We produced a transcriptome-based dataset of orthologous coding sequences (CDSs) including at least two (and up to four) individuals for each of all the 13 diploid Aegilops/Triticum species plus one individual of three close outgroups belonging to the Triticeae tribe: Taeniatherum caput-medusae, Secale vavilovii, and Eremopyrum bonaepartis (table S1). In addition, we used the published sequence of the Hordeum vulgare genome (Genome Assembly ASM32608v1) as the most distant outgroup. We separately assembled the transcriptome of each individual and stringently clustered and aligned the annotated CDSs. After cleaning and processing (see Materials and Methods), we retained 11,033 alignments for the supertree analysis. Among them, we used the 8739 genes containing at most one sequence per individual for the supermatrix analysis and hybrid detection. The 11,033 individual gene trees used to construct the supertree with SuperTriplets (13) were obtained by maximum likelihood (ML) using RAxML v8 (14). The total-evidence species tree was also obtained by ML from the concatenation of all 8739 one-copy gene alignments. Both the supertree and the supermatrix approaches gave the same topology (Fig. 1A), distinguishing three main clades that we called the A lineage (the two Triticum species, T. urartu and Triticum boeoticum, the wild ancestor of the domesticated einkorn wheat T. b. ssp. monococcum), the B lineage (Ae. speltoides + Aegilops mutica), and the D lineage (all other species), following the simplified terminology of Marcussen et al. (7). This topology reveals new insights that partly contradict the traditional view of wheat relative evolution. First, while the Sitopsis clade is retrieved (including Aegilops bicornis, Aegilops longissima, Aegilops searsii, and Aegilops sharonensis), Ae. speltoides is excluded from this clade and appears to be the sister species of Ae. mutica. While this latter species has been excluded from the Aegilops genus for a long time and its phylogenetic position is debated (10), our results show that it is central in the history of wheats. Second, this topology clarifies what the D lineage corresponds to by showing that all nine other diploid Aegilops species belong to this clade (Aegilops caudata, Aegilops comosa, Ae. tauschii, Aegilops umbelullata, Aegilops uniaristata, and the four Sitopsis species). This contradicts the result of Marcussen et al. based on six genes only [see fig. S6 in (7)]; indeed, they claimed that the D lineage only included Ae. tauschii and the Sitopsis species, whereas the four other species were grouped within the B lineage. Third, it makes the relationships among species within the D lineage clearer, where no consensus had emerged so far. The species clustering is in agreement with their geographic proximity, roughly following an east-west distribution (fig. S1).

Fig. 1 Reconstructed phylogeny of the Aegilops/Triticum genus.

(A) Phylogenetic tree of the Aegilops/Triticum genus. This same topology was obtained by both the ML analysis of 8739 gene alignments concatenation (supermatrix) and the supertree combination of 11,033 individual gene trees. All bootstrap values of the supermatrix analysis are 100 except those designated by an asterisk (* = 98). Support values for the supertree analysis are given for each interspecies node [percentage of triplets supporting a given node (13)]. Time scale was obtained by making the ML tree ultrametric and assuming a divergence of 15 Ma with Hordeum (7). (B) “Cloudogram” of 248 trees (in gray) inferred from non-overlapping 10-Mb genomic window concatenations. The global phylogeny is superposed in black.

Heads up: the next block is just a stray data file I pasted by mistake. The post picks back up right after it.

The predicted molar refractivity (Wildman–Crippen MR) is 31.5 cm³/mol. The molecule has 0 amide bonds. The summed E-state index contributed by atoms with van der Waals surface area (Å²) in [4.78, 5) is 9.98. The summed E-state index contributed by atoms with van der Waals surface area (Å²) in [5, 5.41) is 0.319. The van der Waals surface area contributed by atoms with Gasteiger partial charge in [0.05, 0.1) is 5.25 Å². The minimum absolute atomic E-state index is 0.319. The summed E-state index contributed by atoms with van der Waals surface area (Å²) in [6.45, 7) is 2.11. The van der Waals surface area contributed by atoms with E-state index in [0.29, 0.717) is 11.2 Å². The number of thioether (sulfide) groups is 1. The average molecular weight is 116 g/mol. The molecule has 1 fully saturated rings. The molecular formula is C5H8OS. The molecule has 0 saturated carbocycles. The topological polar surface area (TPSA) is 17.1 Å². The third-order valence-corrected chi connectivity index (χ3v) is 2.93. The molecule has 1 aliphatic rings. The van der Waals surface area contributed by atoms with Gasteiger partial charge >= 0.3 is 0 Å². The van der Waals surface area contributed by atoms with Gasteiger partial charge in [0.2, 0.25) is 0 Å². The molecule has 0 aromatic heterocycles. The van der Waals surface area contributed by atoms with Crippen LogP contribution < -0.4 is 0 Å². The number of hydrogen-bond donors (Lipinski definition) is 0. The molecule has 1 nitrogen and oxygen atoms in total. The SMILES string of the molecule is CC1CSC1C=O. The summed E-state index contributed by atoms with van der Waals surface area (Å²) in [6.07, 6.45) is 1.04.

A new approach for analyzing multispecies coalescent with hybridization

However, while the two phylogenomic approaches were fully congruent and the supermatrix tree was strongly supported (bootstrap = 100 for all but one node), the supertree support values were low (<60) for 5 of 11 intragenus nodes (Fig. 1). This could be due to both ILS and hybridization. Scenarios with one or more hybridization events have already been proposed, but it was difficult to directly test them because they assumed ancestral events without considering all extant species. In addition, current methods to infer reticulated evolution with ILS are not yet able to deal with these large datasets (43 ingroup individuals here), especially with potential nested rounds of hybridization (text S1). For example, PhyloNetworks does not consider nested hybridizations (more formally, only level 1 networks are considered) (15). As an alternative strategy to disentangle hybridization events from ILS, we proceeded in three steps. First, we searched for all potential hybrids among triplets of species. Under pure ILS, one major topology and two equivalent minor topologies are expected, while two topologies can predominate over the third one under hybridization (16, 17). This was the rationale used to propose the hybrid origin of the D genome (7). We thus counted the number of sites supporting the three possible topologies, from which we computed a hybridization index and its associated P value (7, 16, 17). Second, using the phylogeny we obtained as a reference (Fig. 1), we identified the possible hybridization scenarios compatible with triplets of species showing a significant departure from the null model with pure ILS. To do so, we analyzed the hybridization indices of all triplets of species in a systematic way (text S2): We hierarchically parsed the indices from the tips to the root of the phylogeny. We started from triplets including two individuals from the same species and a third individual from a sister species (recent hybridizations) to triplets of species belonging to the three main A, B, and D clades (ancient hybridizations). Third, we developed a new composite-likelihood method based on quartets of species to discriminate among complex scenarios: Only one hybridization can be detected with three taxa, whereas with four taxa, nine degrees of freedom are available, allowing us to infer scenarios with two hybridizations (Fig. 2 and texts S2 and S3). We applied the quartet method successively to the groups of species where we identified possible hybridizations.